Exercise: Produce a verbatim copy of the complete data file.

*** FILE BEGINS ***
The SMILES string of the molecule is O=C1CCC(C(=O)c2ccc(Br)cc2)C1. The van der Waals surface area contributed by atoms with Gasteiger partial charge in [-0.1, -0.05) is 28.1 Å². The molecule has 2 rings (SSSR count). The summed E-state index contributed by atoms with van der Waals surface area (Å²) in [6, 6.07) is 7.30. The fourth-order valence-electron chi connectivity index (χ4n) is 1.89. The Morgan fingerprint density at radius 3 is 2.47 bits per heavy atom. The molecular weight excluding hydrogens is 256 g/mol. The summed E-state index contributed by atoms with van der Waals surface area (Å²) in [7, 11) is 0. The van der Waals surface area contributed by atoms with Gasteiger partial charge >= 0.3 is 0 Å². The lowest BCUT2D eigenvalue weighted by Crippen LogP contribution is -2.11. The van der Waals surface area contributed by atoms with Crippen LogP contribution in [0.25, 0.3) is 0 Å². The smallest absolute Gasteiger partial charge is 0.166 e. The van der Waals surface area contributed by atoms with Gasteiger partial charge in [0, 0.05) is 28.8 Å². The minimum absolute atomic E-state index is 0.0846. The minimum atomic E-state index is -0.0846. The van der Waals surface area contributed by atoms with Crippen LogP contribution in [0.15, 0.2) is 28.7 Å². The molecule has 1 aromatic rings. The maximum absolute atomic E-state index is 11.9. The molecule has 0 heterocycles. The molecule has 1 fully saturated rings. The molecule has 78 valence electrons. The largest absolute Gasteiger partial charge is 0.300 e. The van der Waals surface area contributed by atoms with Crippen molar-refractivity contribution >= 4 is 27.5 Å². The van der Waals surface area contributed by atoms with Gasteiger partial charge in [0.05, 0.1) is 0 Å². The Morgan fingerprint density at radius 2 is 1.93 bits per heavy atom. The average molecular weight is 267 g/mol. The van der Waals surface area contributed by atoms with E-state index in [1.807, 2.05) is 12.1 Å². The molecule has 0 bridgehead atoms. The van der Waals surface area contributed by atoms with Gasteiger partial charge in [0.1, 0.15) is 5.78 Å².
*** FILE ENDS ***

The SMILES string of the molecule is O=C1CCC(C(=O)c2ccc(Br)cc2)C1. The van der Waals surface area contributed by atoms with Gasteiger partial charge in [-0.1, -0.05) is 28.1 Å². The molecule has 2 rings (SSSR count). The summed E-state index contributed by atoms with van der Waals surface area (Å²) in [6, 6.07) is 7.30. The fourth-order valence-electron chi connectivity index (χ4n) is 1.89. The Morgan fingerprint density at radius 3 is 2.47 bits per heavy atom. The molecular weight excluding hydrogens is 256 g/mol. The summed E-state index contributed by atoms with van der Waals surface area (Å²) in [7, 11) is 0. The van der Waals surface area contributed by atoms with Gasteiger partial charge >= 0.3 is 0 Å². The lowest BCUT2D eigenvalue weighted by Crippen LogP contribution is -2.11. The van der Waals surface area contributed by atoms with Crippen LogP contribution in [0.25, 0.3) is 0 Å². The smallest absolute Gasteiger partial charge is 0.166 e. The van der Waals surface area contributed by atoms with Gasteiger partial charge in [0, 0.05) is 28.8 Å². The minimum absolute atomic E-state index is 0.0846. The minimum atomic E-state index is -0.0846. The van der Waals surface area contributed by atoms with Crippen LogP contribution in [0.15, 0.2) is 28.7 Å². The molecule has 1 aromatic rings. The maximum absolute atomic E-state index is 11.9. The molecule has 0 heterocycles. The molecule has 1 fully saturated rings. The molecule has 78 valence electrons. The largest absolute Gasteiger partial charge is 0.300 e. The van der Waals surface area contributed by atoms with Crippen molar-refractivity contribution >= 4 is 27.5 Å². The van der Waals surface area contributed by atoms with Gasteiger partial charge in [0.05, 0.1) is 0 Å². The Morgan fingerprint density at radius 2 is 1.93 bits per heavy atom. The average molecular weight is 267 g/mol. The van der Waals surface area contributed by atoms with E-state index in [1.807, 2.05) is 12.1 Å². The molecule has 0 bridgehead atoms. The van der Waals surface area contributed by atoms with Gasteiger partial charge in [0.1, 0.15) is 5.78 Å².